A2 ENDO TRIBUNE Dental Tribune Middle East & Africa Edition | 3/2019 3-D endodontic instrumentation: Revision of a historical protocol By Dr Kenneth S. Serota, USA The past The goal of the instrumentation phase of root canal therapy is to debride, disinfect and shape the root canal space prior to root ﬁlling while retaining an optimal amount of tooth structure. This is of para- mount importance in the regions of peri-cervical dentine and isthmus/ furcal anatomy.1 Historically, the signiﬁcant ﬂaws of stainless-steel ﬁles and reamers were their cutting geometry and rigidity. The techni- cal protocol for these instruments, even Dr Schilder’s innovative en- velope of motion,2 failed to correct debridement inadequacies. The root canal does not natively present in the round; Dr Schilder’s approach, while an improvement, failed to address the instrument design and technique changes required to opti- mise shaping and cleaning of the ca- nal space (Figs. 1 & 2). The root shape mimics the canal shape.3 Therefore, it is impossible to adequately sculpt the interfacial dentine of the canal unless the ﬁle chosen corresponds to the largest diameter of the non- round canal (Fig. 3), which can lead to weakening or perforation of the root structure. Studies assess- ing the planes of geometry of the root canal repeatedly demonstrate that the buccolingual diameter is greater than the mesiodistal diam- eter—canals are predominantly ovoid throughout the dentition, not round.4 Until recently, our reliance upon ﬂat ﬁlm radiography to assess the spatial dimensions of root ﬁlling furthered the lack of appreciation for ﬁle taper sizes and ﬂexibility fundamentals. The z-axis was hidden from view in ﬂat ﬁlm periapical radiographs; only the narrower mesial–distal dimen- sions of the root canal space were evidenced (Fig. 4). Faux 3-D imagery could be produced in theory by combining of angled mesial, distal and central ray radiographic pro- jections. In 2-D, cleaning to the nar- rowest diameter appears adequate in post-treatment radiographs. The introduction of microcomputed tomography (µCT) and cone beam computed tomography (CBCT) has changed our understanding of the planes of geometry produced by our current treatment protocols. Mapping of the root canal space by µCT after instrumentation demon- strates that barely 50% of the canal is cleaned (Fig. 5).5, 6 The idiom, “you can’t put a square peg into a round hole” suggests an endodontic idiom: you can’t put a round ﬁle into an ovoid canal and achieve the desired result. The most under-appreciated sequela of round ﬁles is the creation of sig- niﬁcant amounts of dentinal debris. Traditionally, the focus has been on the debris pushed through the apex during instrumentation to avoid posttreatment pain caused by peria- pical inﬂammation. The assumption that residual debris moves coronally and is ﬂushed from the canal by irri- gants is questionable. In fact, debris is pushed into the non-round parts of the canal, blocking these areas from further cleaning and disinfection by irrigation solutions and adjunctive technologies.7, 8 Fig. 1: The envelope of motion, as described by Dr Schilder, is generated by pre-curving a reamer and rotating and withdrawing the instrument during the working cycle. All the work is done on the outstroke, obviating the potential for ledge creation. Fig. 2: An axial view (cross section) of the mesial root of a mandibular molar demonstrates that the geometry of the canal space is irregular, elliptic/ovoid, but not round. (Unknown source) Fig. 3: The root shape mimics the canal shape. As such, making a round shape using the largest diameter ﬁle is clinically impractical. Using a preset taper greater than 0.04 jeopardises the integrity of the root structure. Fig. 4: CBCT provides a z-axis image that demonstrates the number of canals the second mesiobuccal canal could readily have been compromised with a relied upon. (Courtesy of Dr Martin Trope) Fig. 5: Micro-CT shows green (untreated canal) and red (treated portion of the canal after the use of a round ﬁle of minimum diam- eter). Less than 50% of the interfacial dentine was touched and debrided. (Courtesy of Dr Frank Paqué) thus preventing wall weakening or strip perforation. However, each gen- eration of NiTi ﬁles, whether ground, twisted or heat-treated, shaped and cleaned far less debris than expected from the root canal space. Unfortu- nately, while a few systems included 0.04 tapers, the vast majority of sin- gle- or multi-tapered ﬁles have 0.06, 0.07 and 0.08 tapers. Some of the lat- est systems use asymmetrical rotary motion, conforming S-shaping and reciprocal motion. Unfortunately, separation of an NiTi instrument due to taper lock, cyclic fatigue and torsional resistance remains an om- nipresent concern. The advantages of super-elasticity and self-centring were incalculable; however, the im- provements were compromised by the persistence of round-core man- ufacturing (Figs. 7 & 8). The ﬂaw in every iteration of NiTi ﬁles remains the same: the cutting geometry pro- duces a round shape. Inevitability of bio-minimal adaptive shaping A new generation of adaptive/vir- tual core ﬁles, the XP-3D system, has dramatically changed the landscape Fig. 6: An irregular canal space is shown after instrumentation with a ﬁle (round core). Note the existing debris accumulation in the canal irregularities resultant from instru- mentation. (Courtesy of Dr Gustavo De-Deus) Additionally, when irregularities are compacted with detritus, increased pressure is exerted within the canal space with the attendant possibility of microfractures (Fig. 6). This is of critical concern with the new gen- eration of nickel-titanium (NiTi) ﬁles, but not a factor with use of the XP-3D Shaper (Brasseler USA).9 The trend towards fewer ﬁles and larger tapers exacerbates this potential fracture problem. Cognitive dissonance The introduction of NiTi ﬁles fos- tered a transition to instruments that would potentially obviate the ﬂaws inherent in the use of carbon and stainless-steel ﬁles. NiTi ﬁles are super-elastic and self-centring, and avoid ellipticisation of the apical terminus. With appropriate taper selection, NiTi instruments should prevent thinning of the coronal and middle thirds of the root minimising of endodontic instrumentation. The XP-3D Shaper was designed to adapt to the anatomical shape of the canal while respecting the native frame- work of the root canal space without packing debris into untouched areas. The XP-3D Finisher (Brasseler USA) has a reach of at least 3mm, thereby touching even the widest canal di- ameters while not changing the orig- inal shape of the canal.10 Booster Tip The Booster Tip (BT) lead section ﬁts into the preestablished glide path, ensuring precise guidance and cen- tring of the instrument. A traditional glide path instrument produces a 15.02 or 10.04 size/taper. There are no cutting ﬂutes on the lead section of the BT, ensuring precise guidance and centring of the instrument. The XP-3D Shaper has a BT, which ena- bles the instrument to follow the glide path into the apical component to a depth of 0.25 mm. The next 0.25 mm section of the BT is conﬁgured with six cutting ﬂutes. Rotation of these ﬂutes sizes the next 0.25mm of the canal space from a 15.02 to a 30.02 (size/taper) instrument; thus, the apical size chosen for the XP-3D Shaper is size 30 (Fig. 9). XP-3D Shaper To better explain the unique prop- erties of the ﬁle, the physical char- acteristics of the MaxWire technol- ogy must be understood. At room temperature, the XP-3D Shaper is in the martensitic phase, enabling it to be bent and more readily placed in the canal. No more than three to ﬁve easy up-and-down strokes (swaths) of the serpentine XP-3D Shaper with the BT should result in an api- cal terminus shaped to a size 30 ﬁle and a canal taper of 0.02 (Figs. 10 & 11). The choice of a 0.3mm diameter enables a 31-gauge irrigating needle to approximate the working length, preventing vapour lock. Maximum irrigation efﬁciency is ensured. Addi- tionally, a shelf for seating the gutta- percha point prior to root ﬁlling is created. With an increasing number of strokes, the ﬁle has the capac- ity to expand from tapers of 0.01 to 0.02/0.04/0.06/0.08 while main- taining the ﬂexibility of the original 0.01 taper. At body temperatures, the ﬁle attains its austenitic charac- teristics and attempts to achieve its potential of an 0.08 taper, a maxi- mum that is needed in only the most unique cases. ÿPage A3 Fig. 7: The majority of the root canal space is ovoid. As demonstrated by the canal shape at successive levels from the apex, round ﬁles, in spite of self- centring, can weaken the root structure with a typical 0.06-tapered instrument and will NOT debride the canal in its entirety. (Courtesy of Dr Gustavo De-Deus) Fig. 8: There are approximately 157 ﬁle systems available globally. Most are made from round blanks; canals, however, are not “made” in the round. Fig. 9: The Booster Tip has no cutting ﬂutes on the ﬁrst 0.25mm. The next 0.25mm section has six cutting ﬂutes, which alters the apical extent of the canal to a size 30.02 (size/ taper) instrument. The tip design of traditional NiTi instruments enables the instrument to follow the glide path rather than actively cutting and risk ledging or torsional failure if the tip inadvertently catches in an irregularity in the canal wall. (Courtesy of Dr Sebastián Ortolani Seltenerich)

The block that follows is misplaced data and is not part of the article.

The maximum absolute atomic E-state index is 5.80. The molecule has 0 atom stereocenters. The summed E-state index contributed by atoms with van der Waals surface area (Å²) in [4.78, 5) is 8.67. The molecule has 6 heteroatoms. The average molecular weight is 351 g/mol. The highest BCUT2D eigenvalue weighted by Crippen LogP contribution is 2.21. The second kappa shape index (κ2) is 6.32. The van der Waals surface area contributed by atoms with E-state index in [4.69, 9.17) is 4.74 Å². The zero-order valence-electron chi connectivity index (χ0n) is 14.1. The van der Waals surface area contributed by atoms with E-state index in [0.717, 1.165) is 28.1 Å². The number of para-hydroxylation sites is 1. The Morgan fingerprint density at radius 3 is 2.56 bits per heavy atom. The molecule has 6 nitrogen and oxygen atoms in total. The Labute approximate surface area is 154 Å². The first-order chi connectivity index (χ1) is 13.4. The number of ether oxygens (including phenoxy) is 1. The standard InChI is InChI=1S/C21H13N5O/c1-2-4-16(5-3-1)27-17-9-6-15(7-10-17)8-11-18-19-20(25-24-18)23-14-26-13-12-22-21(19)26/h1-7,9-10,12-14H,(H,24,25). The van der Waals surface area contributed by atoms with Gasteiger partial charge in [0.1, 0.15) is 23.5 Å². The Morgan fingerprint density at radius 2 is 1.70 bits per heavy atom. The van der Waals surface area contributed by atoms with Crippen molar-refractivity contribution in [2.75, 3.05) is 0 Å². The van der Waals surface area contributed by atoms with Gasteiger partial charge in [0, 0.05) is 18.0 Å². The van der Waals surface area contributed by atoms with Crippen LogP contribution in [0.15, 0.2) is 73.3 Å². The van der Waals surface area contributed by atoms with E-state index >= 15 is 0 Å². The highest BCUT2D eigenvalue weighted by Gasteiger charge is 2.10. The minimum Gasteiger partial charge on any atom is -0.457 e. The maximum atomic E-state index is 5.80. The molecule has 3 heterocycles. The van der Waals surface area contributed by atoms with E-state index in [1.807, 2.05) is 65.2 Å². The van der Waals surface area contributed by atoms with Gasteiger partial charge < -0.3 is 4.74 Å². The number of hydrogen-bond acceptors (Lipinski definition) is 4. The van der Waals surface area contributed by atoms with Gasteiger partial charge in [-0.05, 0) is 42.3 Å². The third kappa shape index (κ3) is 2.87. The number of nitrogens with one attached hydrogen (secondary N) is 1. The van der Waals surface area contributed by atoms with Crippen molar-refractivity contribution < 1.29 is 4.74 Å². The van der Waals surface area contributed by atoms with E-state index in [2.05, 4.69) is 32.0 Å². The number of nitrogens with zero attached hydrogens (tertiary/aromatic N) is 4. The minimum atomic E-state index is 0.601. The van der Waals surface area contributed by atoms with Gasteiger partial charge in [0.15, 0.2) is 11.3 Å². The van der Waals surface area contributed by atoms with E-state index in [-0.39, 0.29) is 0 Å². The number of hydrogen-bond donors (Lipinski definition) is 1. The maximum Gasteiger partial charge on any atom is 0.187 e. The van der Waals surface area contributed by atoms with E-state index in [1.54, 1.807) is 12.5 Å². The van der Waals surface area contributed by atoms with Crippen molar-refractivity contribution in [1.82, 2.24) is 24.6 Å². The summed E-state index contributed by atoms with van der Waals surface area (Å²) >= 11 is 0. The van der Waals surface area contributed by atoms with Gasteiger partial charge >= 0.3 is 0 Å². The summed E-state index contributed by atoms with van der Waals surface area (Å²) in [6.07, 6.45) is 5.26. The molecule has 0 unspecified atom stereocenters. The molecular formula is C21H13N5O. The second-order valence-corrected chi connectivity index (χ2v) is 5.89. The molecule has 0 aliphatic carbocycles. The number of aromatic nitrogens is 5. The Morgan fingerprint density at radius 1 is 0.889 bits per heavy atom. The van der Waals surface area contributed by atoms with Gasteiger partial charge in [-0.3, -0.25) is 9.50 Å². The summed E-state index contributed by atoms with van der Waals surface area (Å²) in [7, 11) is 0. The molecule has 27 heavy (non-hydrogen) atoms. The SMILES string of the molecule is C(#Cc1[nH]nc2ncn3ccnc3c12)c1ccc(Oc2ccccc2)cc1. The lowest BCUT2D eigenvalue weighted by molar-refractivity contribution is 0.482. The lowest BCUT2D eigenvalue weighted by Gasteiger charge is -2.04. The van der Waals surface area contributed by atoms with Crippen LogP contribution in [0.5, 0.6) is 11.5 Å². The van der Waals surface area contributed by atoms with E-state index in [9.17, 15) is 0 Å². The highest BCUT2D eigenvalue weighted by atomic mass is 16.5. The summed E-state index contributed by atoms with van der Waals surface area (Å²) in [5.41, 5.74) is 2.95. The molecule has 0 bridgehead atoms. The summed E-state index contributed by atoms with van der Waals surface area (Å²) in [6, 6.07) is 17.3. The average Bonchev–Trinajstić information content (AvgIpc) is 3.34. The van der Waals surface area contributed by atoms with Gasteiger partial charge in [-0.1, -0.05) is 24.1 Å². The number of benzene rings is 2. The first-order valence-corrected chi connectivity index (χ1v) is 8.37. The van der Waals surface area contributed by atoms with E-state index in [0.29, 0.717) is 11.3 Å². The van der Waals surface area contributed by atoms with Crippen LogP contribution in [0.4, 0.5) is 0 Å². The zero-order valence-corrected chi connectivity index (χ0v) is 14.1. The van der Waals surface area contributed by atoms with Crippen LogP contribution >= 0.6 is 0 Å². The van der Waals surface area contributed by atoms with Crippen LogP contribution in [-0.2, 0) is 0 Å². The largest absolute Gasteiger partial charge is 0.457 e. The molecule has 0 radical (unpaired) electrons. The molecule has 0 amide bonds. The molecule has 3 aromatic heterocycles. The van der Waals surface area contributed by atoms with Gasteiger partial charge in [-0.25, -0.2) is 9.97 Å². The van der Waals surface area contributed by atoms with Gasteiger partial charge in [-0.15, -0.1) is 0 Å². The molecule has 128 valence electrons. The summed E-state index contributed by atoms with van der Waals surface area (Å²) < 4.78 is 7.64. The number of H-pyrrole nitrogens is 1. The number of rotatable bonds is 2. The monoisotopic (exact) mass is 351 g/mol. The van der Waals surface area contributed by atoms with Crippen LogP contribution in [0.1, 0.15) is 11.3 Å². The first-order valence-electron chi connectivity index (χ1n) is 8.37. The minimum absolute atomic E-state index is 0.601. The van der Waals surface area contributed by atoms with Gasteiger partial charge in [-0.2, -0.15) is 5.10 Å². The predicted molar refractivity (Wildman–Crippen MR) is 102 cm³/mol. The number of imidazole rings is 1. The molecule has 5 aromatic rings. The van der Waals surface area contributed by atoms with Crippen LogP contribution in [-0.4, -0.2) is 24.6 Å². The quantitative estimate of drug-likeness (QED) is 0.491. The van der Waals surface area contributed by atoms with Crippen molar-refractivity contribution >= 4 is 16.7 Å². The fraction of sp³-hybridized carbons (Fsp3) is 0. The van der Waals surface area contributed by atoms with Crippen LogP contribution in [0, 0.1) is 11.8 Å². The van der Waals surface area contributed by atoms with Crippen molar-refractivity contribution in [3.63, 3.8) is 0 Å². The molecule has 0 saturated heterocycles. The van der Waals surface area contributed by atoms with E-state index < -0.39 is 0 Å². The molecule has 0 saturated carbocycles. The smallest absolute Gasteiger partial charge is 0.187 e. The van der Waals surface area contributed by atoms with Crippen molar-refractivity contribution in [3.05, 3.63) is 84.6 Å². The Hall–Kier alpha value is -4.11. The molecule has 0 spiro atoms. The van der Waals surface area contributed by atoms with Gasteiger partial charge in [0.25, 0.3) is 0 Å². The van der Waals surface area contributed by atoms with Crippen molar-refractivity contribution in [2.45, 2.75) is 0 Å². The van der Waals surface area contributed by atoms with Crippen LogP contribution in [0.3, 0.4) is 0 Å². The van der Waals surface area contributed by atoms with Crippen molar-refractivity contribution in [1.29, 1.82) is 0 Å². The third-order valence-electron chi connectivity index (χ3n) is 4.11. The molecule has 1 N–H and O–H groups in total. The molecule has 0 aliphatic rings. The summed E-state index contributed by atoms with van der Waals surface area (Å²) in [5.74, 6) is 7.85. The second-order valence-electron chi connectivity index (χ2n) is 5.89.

Dental Tribune Middle East & Africa Edition | 3/2019 ◊Page A2 ENDO TRIBUNE A3 As much healthy tissue as possible must be maintained; therefore, it is recommended that when the work- ing length has been achieved in the ﬁrst three to ﬁve strokes, an addi- tional ten long strokes will achieve a 0.04 taper, which is sufﬁcient to adequately disinfect the root canal space in very tight canals. In larger canals, the ﬁle will easily create larger tapers, as lesser dentinal resistance is met. As a function of its serpentine shape, light brushing and up to 30 long strokes will result in over 90% of the walls being touched in these larger non-complex canals (Figs. 12 & 13). To summarise: the ﬁle is adaptive to the original shape of the canal; thus, the tooth shapes the canal space, in contrast to round NiTi ﬁles, where the ﬁle shapes the tooth. As shown in Figure 10, the ﬁle has a sinusoidal/ serpentine shape. The space avail- able for this shape in motion enables a light brushing technique to adapt and debride 90% or more of the walls in larger non-complex canals, which contrasts dramatically with the debris removal with round NiTi ﬁles. As previously discussed, round ﬁles will pack debris into the canal irregularities, a major drawback in sufﬁciently cleaning a canal. The ser- pentine shape, virtual core and 0.01 taper of the XP-3D Shaper enable it to adapt to the canals and ensure that debris remains in turbulent solution, ensuring its optimal removal from the canal (Fig. 14). This enables the ir- rigants to work maximally as the ca- nal is shaped. Tests using photoelas- tic models have shown that apical pressure is not built up using the XP-3D Shaper, obviating concerns regarding microcracks. Round-core ﬁles should signiﬁcant generation of apical pressure (Fig. 15). Recently, new and costly irrigation devices have been introduced in the endodontic armamentarium as adjuncts to the traditional side- vented needle and passive ultra- sonic irrigation. The EndoActivator (Dentsply Sirona), the EndoSafe Plus (Vista Dental), the Endovac Pure (api- cal negative pressure irrigation; Kerr) and the GentleWave (Sonendo) are all relatively new.11 The GentleWave system claims to be capable of re- moving residual tissue, the smear layer, bioﬁlm and bacteria from the tubules.12 Further scientiﬁc assess- ment of this device remains to be done. XP-3D Finisher The XP-3D Finisher is used adjunc- tively to the XP-3D Shaper. The Fin- isher’s design allows it to access and scrape untouched components of the canal walls without altering the canal shape created by the XP-3D Shaper. The ﬁle has a tip diameter of 0.25 mm with an 0.00 taper. It is extremely ﬂexible and thus has tre- mendous resistance to cyclic fatigue. For more information contact: Dr Kenneth Serota graduated with a DDS from the University of Toronto Faculty of Dentistry in Canada in 1973 and received his Certiﬁcate in En- dodontics and Master of Medical Sciences from the Harvard–Forsyth Dental Center in Boston in Massachusetts in the US. Active in online education since 1998, he is the founder of the ROOTS endodontic forum and the NEXUS interdisciplinary forum. Dr Serota is an adjunct clinical instructor in the University of Toronto postdoctoral endodontics department. Fig. 12: In small (mesial) canals, the XP-3D Shaper ﬁle will ﬁrst reach a 0.3mm diameter and in time increase the canal taper subject to the resistance of the dentine. The virtual/ adaptive core prevents packing of debris in irregularities. Fig. 13: The µCT image to the left shows the packing of the debris into the isthmus by a reciprocating ﬁle. The image on the right shows the canal after preparation with the XP-3D Shaper. Increased resistance due to packing of debris is a common ﬂaw in round NiTi ﬁles and can result in fracture. Fig. 14: The image shows the comparison of the mechanism of cutting by a ﬁle made from a round blank and by the XP-3D Shaper. No matter how much relief is provided by reducing the taper along a ﬁle with an apical third taper of 0.06/0.07/0.08, enhanced resistance is created and irrigation turbulence is not enhanced. The OPPOSITE is true of the Shaper. Fig. 15: Photoelastic stress analysis using a monochromatic light source and plastic models demonstrates that a reciprocating ﬁle (A) creates high stress in the apical third, a rota- tional ﬁle (B) shows strong stress in the apical third and the XP-3D Shaper ﬁle (C) shows no stress in the apical third. Fig. 16: The dimensions of the XP-3D Finisher are shown in the martensitic and austenitic phases. At body temperature, the last 10 mm of the instrument during rotation achieves a sickle shape with a diameter of 3 mm. Pressure on the bulb can further enhance the tip diameter. Fig. 17: The anatomy of the canal will cause the XP-3D Finisher to expand or contract and enter small irregularities in the canal walls with an up-and-down motion. No other ﬁle can reach these indentations. Fig. 18: The natural expansion and contraction of the XP-3D Finisher contacts the irregularities of the canal walls. It is insufﬁciently sturdy to alter the original shape created by the XP-3D Shaper. Fig. 19: The XP-3D Finisher creates a robust turbulence within the irrigating solutions. Studies have shown it to remove microﬂora to a depth of 40 µ. The spoon-shaped design of this ﬁle is created in a mould in the austen- itic phase. At room temperature, the martensitic phase can be manipulat- ed to any shape. Upon insertion into the canal, the ﬁle is heated to body temperature (35°C), and the mate- rial seeks to revert to the austenitic phase (Fig. 17). In the austenitic phase, it forms a uniquely shaped cleaning instrument. At body temperature, the apical 10.0 mm of the ﬁle trans- forms into a bulb/sickle shape, while retaining a depth of 1.5mm. Without squeezing the bulb, rotation of the ﬁle produces a tip size of 3 mm. How- ever, if the bulb is squeezed, the tip will expand to a maximum of 6 mm. The instrument cannot cut; thus, its only impact is scraping, which re- moves microbes up to 40µ up the tubules (commensurate with root planing in periodontal therapy).13, 14 As it is moved up and down in the canal, a vigorous agitation of the ir- rigants (sodium hypochlorite and EDTA) occurs, which adds to an en- hanced inhibition or eradication of microﬂora presence from the root canal space (Figs. 18 & 19). Retreatment The XP-3D Finisher ﬁle has been modiﬁed for retreatment. The core is 0.03 mm in diameter with an 0.00 taper. This provides a more robust adaptation to the interfacial dentine, enhancing the removal of residual gutta-percha and debris from the ir- regularities (Fig. 20). Conclusion Preliminary studies of XP-3D ﬁles have shown remarkable removal of soft tissue, fewer residual dentinal chips in an isthmus, and bio-min- imalistic shapes of the root canal space (optimal taper of 0.04), result- ing in lower dentinal stress (fewer microcracks). An efﬁcient debride- ment and disinfection of the apical third area is achieved by the BT and the serpentine design of the Shaper. Have we achieved the ideal fusion of technology and biology for long- Fig. 20: A study by Alves et al. demonstrated that the reduction of residual debris in the canal space using the XP-3D retreatment Finisher was 69% greater by comparison to standard round ﬁles.15 term positive patient-centred treat- ment outcomes? Perhaps. What has been achieved is a redress of a design ﬂaw that has persisted for much too long. This design change will bring endodontics closer to the desired ob- jective of bio-minimal shaping that is tooth-directed. This will protect the native anatomy of the root, mini- mising functional stress and fracture potential. Editorial note: A list of references can be obtained from the publisher. This article was originally published in roots international magazine of endodontics, Issue 4/2018.